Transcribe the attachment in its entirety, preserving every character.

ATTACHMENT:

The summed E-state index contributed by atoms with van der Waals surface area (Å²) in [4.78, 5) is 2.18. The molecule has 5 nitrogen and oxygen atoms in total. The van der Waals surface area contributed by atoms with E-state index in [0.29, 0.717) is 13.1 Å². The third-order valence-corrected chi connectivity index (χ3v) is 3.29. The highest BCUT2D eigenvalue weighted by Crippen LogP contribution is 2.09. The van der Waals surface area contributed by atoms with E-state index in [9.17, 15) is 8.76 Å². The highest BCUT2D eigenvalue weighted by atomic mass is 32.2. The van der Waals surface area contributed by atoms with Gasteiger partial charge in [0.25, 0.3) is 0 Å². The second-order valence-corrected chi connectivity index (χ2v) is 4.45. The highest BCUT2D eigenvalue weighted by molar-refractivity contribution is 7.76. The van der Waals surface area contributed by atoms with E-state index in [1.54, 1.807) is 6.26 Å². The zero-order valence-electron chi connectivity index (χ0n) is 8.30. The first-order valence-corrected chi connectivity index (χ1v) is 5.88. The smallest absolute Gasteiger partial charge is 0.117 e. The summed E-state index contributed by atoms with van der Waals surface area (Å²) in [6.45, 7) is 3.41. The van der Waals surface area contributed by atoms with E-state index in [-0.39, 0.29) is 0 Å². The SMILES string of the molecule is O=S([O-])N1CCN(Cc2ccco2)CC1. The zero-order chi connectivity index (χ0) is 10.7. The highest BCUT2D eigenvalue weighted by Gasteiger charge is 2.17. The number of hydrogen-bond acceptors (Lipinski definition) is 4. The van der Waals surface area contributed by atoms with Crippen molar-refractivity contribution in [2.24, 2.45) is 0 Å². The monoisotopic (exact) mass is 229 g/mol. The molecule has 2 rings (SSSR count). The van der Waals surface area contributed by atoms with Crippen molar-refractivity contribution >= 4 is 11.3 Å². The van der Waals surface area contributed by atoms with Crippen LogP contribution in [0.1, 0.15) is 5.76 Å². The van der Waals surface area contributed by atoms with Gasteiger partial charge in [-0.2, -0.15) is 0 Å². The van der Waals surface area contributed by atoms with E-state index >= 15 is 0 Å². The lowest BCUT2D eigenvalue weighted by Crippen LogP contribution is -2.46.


The summed E-state index contributed by atoms with van der Waals surface area (Å²) in [4.78, 5) is 2.18. The molecule has 5 nitrogen and oxygen atoms in total. The van der Waals surface area contributed by atoms with E-state index in [0.29, 0.717) is 13.1 Å². The third-order valence-corrected chi connectivity index (χ3v) is 3.29. The highest BCUT2D eigenvalue weighted by Crippen LogP contribution is 2.09. The van der Waals surface area contributed by atoms with E-state index in [9.17, 15) is 8.76 Å². The highest BCUT2D eigenvalue weighted by atomic mass is 32.2. The van der Waals surface area contributed by atoms with Gasteiger partial charge in [0.25, 0.3) is 0 Å². The second-order valence-corrected chi connectivity index (χ2v) is 4.45. The highest BCUT2D eigenvalue weighted by molar-refractivity contribution is 7.76. The van der Waals surface area contributed by atoms with E-state index in [1.54, 1.807) is 6.26 Å². The zero-order valence-electron chi connectivity index (χ0n) is 8.30. The first-order valence-corrected chi connectivity index (χ1v) is 5.88. The smallest absolute Gasteiger partial charge is 0.117 e. The summed E-state index contributed by atoms with van der Waals surface area (Å²) in [6.45, 7) is 3.41. The van der Waals surface area contributed by atoms with E-state index in [-0.39, 0.29) is 0 Å². The SMILES string of the molecule is O=S([O-])N1CCN(Cc2ccco2)CC1. The zero-order chi connectivity index (χ0) is 10.7. The highest BCUT2D eigenvalue weighted by Gasteiger charge is 2.17. The number of hydrogen-bond acceptors (Lipinski definition) is 4. The van der Waals surface area contributed by atoms with Crippen molar-refractivity contribution in [2.24, 2.45) is 0 Å². The monoisotopic (exact) mass is 229 g/mol. The molecule has 2 rings (SSSR count). The van der Waals surface area contributed by atoms with Crippen molar-refractivity contribution >= 4 is 11.3 Å². The van der Waals surface area contributed by atoms with Crippen LogP contribution in [0.1, 0.15) is 5.76 Å². The van der Waals surface area contributed by atoms with Gasteiger partial charge in [-0.2, -0.15) is 0 Å². The van der Waals surface area contributed by atoms with E-state index >= 15 is 0 Å². The lowest BCUT2D eigenvalue weighted by Crippen LogP contribution is -2.46.